“Bite-Size Bits of Local, National, and Global History”
“Bite-Size Bits of Local, National, and Global History”
Old Church in Hanover County, Virginia — The American South (Mid-Atlantic)

Stuart's Ride

Old Church


—1862 Peninsula Campaign —

Stuart's Ride CWT Marker image. Click for full size.
By Bernard Fisher, December 15, 2012
1. Stuart's Ride CWT Marker
Inscription. In May 1862, Union Gen. George B. McClellan led the Army of the Potomac up the Peninsula to the gates of Richmond. Confederate Gen. Robert E. Lee assumed command of the Army of Northern Virginia in June and began planning a counterattack. On June 12, Gen. J.E.B. Stuart led 1,200 cavalrymen on a daring 3-day reconnaissance and discovered that the Union right was unsecured. Stuart’s “Ride around McClellan” gave Lee the vital information he needed to launch the offensive known as the Seven Days’ Battles on June 26.

To your left is Immanuel Episcopal Church. On June 13, 1862, after running clashes with Confederate Gen. J.E.B. Stuart’s cavalrymen between Haw’s Shop and Linney’s Corner, the 5th U.S. Cavalry retreated here to Old Church, where it had camped. Stuart was close on its heels. Confederate Col. Fitzhugh Lee, who had served in the regiment before the war, commanded the 1st Virginia Cavalry. When he learned that his former unit was here, he asked Stuart for the privilege of leading the attack. Lee quickly drove off the 5th and captured the wrecked camp with its abundant supplies and a few stragglers. Lee joked with the prisoners, many of whom recognized their former comrade. One observer noted that “It was difficult to believe that the Union prisoners and the dashing young colonel represented opposing armies
Stuart's Ride CWT Marker image. Click for full size.
By Bernard Fisher, December 15, 2012
2. Stuart's Ride CWT Marker
mustered to slaughter each other.”

As Stuart and the rest of the column arrived at Old Church, residents emerged from their houses with food and drink for the grateful troopers. Stuart decided to continue east rather than retrace his steps back toward Hanover Court House, assuming that Federal reinforcements probably blocked that route. Just seven miles ahead was also the tempting target of Tunstall’s Station astride Union Gen. George B. McClellan’s supply line to White House Landing. Behind Stuart, his father-in-law, Union cavalry commander Gen. Philip St. George Cooke, was left literally in the dust as his forces pursued the Confederates.

The house across the street, somewhat altered from its appearance in this 1912 photograph, was called Wicker’s Hotel and Tavern during the war. Owners Bentley and Elizabeth Wicker lost two sons in the conflict, and Bentley Wicker drowned himself in despair in May 1865.

Immanuel Episcopal Church was founded on the Pamunkey River in 1684. A new building constructed here in 1853 replaced the “old church” (ca. 1718) for which the community is named. The new church was remodeled in 1881 in the Gothic Revival style.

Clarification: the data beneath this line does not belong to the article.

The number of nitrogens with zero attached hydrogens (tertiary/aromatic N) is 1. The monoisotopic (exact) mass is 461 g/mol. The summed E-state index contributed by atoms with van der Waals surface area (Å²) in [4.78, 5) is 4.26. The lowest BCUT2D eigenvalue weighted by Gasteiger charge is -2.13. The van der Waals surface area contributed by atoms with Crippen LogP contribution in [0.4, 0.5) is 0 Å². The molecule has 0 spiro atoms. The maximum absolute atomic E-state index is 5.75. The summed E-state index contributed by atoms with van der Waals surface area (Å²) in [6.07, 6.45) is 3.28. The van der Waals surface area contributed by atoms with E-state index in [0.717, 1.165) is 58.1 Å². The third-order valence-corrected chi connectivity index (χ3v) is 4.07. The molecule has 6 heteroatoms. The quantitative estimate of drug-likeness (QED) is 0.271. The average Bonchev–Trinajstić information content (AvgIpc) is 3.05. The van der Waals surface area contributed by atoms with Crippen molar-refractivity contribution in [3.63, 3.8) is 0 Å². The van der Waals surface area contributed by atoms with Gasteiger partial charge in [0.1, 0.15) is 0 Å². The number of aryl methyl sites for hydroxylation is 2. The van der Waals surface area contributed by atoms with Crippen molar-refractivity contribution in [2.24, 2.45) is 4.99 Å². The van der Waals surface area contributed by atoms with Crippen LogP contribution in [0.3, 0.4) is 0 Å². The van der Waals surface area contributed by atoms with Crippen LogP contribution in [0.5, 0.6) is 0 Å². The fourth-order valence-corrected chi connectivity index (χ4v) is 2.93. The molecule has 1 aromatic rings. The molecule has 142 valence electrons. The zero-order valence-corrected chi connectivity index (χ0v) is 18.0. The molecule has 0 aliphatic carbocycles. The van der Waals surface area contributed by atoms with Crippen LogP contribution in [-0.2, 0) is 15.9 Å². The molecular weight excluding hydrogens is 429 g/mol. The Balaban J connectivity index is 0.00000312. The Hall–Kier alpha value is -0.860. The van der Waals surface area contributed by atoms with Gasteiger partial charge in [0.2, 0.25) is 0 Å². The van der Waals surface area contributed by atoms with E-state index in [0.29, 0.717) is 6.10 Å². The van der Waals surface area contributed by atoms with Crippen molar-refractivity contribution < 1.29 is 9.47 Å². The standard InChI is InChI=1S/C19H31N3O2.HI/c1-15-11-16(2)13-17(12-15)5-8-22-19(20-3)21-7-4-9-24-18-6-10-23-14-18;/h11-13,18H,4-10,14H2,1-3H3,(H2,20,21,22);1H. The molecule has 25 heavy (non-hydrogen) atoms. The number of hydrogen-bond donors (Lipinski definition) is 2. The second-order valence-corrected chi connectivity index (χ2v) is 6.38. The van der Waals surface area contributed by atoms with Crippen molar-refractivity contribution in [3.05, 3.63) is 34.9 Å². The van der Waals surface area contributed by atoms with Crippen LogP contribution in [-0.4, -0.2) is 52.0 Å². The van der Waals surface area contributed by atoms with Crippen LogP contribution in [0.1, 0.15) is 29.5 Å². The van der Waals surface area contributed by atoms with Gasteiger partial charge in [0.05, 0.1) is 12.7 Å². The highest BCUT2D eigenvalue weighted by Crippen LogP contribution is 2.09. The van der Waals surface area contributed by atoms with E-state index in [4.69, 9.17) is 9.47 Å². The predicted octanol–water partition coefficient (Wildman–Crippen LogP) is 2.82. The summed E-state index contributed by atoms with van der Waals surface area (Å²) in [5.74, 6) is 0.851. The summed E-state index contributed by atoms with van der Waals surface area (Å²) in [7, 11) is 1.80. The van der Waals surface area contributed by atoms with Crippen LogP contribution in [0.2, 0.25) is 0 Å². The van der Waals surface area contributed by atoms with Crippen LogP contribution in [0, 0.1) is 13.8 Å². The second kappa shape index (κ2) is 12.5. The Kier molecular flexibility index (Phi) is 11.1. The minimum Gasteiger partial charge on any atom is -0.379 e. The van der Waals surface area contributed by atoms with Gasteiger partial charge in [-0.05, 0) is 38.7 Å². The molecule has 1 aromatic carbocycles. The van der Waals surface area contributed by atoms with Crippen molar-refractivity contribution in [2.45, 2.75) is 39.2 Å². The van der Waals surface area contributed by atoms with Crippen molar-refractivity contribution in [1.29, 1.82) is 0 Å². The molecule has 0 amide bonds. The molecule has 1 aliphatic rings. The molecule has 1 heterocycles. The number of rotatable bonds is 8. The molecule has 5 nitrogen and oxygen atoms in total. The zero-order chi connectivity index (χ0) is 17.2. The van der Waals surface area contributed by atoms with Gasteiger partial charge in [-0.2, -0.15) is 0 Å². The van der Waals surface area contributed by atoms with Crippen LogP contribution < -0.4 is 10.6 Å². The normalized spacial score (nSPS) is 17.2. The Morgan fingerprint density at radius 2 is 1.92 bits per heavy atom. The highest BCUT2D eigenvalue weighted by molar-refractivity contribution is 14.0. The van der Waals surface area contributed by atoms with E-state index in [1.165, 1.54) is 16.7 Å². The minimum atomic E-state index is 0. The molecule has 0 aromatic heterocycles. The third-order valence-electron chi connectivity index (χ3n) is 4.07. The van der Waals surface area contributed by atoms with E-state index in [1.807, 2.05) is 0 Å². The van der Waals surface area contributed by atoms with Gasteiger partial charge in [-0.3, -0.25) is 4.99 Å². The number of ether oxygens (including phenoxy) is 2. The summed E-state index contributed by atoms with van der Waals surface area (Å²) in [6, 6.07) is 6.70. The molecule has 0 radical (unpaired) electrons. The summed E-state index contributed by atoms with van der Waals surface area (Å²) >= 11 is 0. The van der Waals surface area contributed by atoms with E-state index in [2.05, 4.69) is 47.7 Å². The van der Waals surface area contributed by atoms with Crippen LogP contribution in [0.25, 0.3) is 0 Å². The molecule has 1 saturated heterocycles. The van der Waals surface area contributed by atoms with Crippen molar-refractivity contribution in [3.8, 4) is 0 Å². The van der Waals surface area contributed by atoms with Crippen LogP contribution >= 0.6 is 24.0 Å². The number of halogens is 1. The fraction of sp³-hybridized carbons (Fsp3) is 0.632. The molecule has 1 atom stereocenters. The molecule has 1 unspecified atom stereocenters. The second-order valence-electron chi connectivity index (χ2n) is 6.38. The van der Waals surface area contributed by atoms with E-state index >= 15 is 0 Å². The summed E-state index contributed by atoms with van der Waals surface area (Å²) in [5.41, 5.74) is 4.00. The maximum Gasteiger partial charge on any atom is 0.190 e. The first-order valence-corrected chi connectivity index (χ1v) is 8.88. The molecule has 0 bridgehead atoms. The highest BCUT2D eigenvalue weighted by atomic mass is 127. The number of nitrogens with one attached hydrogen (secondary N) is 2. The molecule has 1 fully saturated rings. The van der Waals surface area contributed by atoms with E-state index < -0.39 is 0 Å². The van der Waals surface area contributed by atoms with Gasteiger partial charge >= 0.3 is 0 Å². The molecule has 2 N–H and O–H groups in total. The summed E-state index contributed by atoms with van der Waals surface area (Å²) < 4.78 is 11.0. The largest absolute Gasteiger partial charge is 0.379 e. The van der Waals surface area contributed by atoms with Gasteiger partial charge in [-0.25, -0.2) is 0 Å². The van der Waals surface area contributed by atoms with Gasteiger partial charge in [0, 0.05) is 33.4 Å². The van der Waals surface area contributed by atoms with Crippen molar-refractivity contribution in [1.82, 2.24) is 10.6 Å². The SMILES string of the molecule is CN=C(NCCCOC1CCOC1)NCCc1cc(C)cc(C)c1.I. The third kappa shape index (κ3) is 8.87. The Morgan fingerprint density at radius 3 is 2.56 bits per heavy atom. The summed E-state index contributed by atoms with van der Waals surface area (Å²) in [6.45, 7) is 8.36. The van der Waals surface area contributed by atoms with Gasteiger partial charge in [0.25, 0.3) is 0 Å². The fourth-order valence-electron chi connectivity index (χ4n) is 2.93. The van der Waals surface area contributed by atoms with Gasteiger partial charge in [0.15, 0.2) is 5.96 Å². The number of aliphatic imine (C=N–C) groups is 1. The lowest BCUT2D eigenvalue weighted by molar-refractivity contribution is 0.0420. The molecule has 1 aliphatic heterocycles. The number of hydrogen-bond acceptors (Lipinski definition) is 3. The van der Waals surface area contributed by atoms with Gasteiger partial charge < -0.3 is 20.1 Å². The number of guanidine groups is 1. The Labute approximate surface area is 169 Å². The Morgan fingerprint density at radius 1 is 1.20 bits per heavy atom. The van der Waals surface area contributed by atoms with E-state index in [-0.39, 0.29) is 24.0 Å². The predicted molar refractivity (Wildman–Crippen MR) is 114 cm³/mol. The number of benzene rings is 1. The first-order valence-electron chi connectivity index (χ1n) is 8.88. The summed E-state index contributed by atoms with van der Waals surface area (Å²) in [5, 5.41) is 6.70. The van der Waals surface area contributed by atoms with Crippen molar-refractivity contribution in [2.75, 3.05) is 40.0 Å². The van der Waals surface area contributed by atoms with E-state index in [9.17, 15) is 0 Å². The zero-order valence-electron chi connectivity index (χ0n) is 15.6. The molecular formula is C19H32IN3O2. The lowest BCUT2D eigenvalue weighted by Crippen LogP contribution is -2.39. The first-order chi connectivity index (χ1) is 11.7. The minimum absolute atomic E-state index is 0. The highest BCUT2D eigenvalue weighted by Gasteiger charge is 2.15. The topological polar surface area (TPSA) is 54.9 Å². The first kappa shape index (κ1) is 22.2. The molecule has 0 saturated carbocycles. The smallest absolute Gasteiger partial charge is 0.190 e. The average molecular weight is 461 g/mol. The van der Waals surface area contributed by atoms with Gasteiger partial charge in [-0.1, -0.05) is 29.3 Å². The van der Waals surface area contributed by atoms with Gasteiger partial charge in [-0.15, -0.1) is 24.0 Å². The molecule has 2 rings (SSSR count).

Gen. Philip St. George Cooke was a West Point graduate and Stuart’s commanding officer on the frontier in pre-war Kansas. It was
Stuart's Ride CWT Marker image. Click for full size.
By Bernard Fisher, December 15, 2012
3. Stuart's Ride CWT Marker
Immanuel Episcopal Church in background.
there that Stuart met and married Cooke’s daughter Flora. Stuart much admired his father-in-law, and the young couple named their first-born son Phillip in his honor. When Cooke, a native Virginian, remained loyal to the Union against the wishes of the rest of the family, Stuart in disgust changed his son’s name to J.E.B. Stuart, Jr.
Erected 2012 by Virginia Civil War Trails.
Marker series. This marker is included in the Virginia Civil War Trails marker series.
Location. 37° 38.59′ N, 77° 12.93′ W. Marker is in Old Church, Virginia, in Hanover County. Marker is at the intersection of Immanuel Trail and Old Church Road (Virginia Route 606), on the left when traveling south on Immanuel Trail. Click for map. Marker is in this post office area: Mechanicsville VA 23111, United States of America.
Other nearby markers. At least 8 other markers are within 4 miles of this marker, measured as the crow flies. “The Old Church” (approx. 0.3 miles away); Edmund Ruffin's Grave (approx. one mile away); a different marker also named Stuart’s Ride (approx. 1.7 miles away); Cavalry Action At Linney's (approx. 2.3 miles away); a different marker also named Stuart's Ride
Immanuel Episcopal Church c. 1853 image. Click for full size.
By Bernard Fisher, December 15, 2012
4. Immanuel Episcopal Church c. 1853
(approx. 2.7 miles away); Cornwallis's Route (approx. 3 miles away); Henry's Call to Arms (approx. 3 miles away); Cavalry Action at Cold Harbor (approx. 4 miles away).
More about this marker. (captions)
Gen. J.E.B. Stuart Courtesy Library of Congress
Gen. Fitzhugh Lee Courtesy Library of Congress
(Wicker Hotel) Courtesy Amanda T. Pendleton
Gen. Philip St. George Cooke Courtesy U.S. Army Military History Institute
Also see . . .  Richmond Discoveries - Stuart's Ride. Information and map of the Stuart's Ride Civil War Trail (pdf file). (Submitted on December 16, 2012.) 
Categories. War, US Civil
Wicker's Hotel and Tavern image. Click for full size.
By Bernard Fisher, December 15, 2012
5. Wicker's Hotel and Tavern
Credits. This page originally submitted on , by Bernard Fisher of Mechanicsville, Virginia. This page has been viewed 348 times since then and 102 times this year. Photos:   1, 2, 3, 4, 5. submitted on , by Bernard Fisher of Mechanicsville, Virginia. This page was last revised on June 16, 2016.
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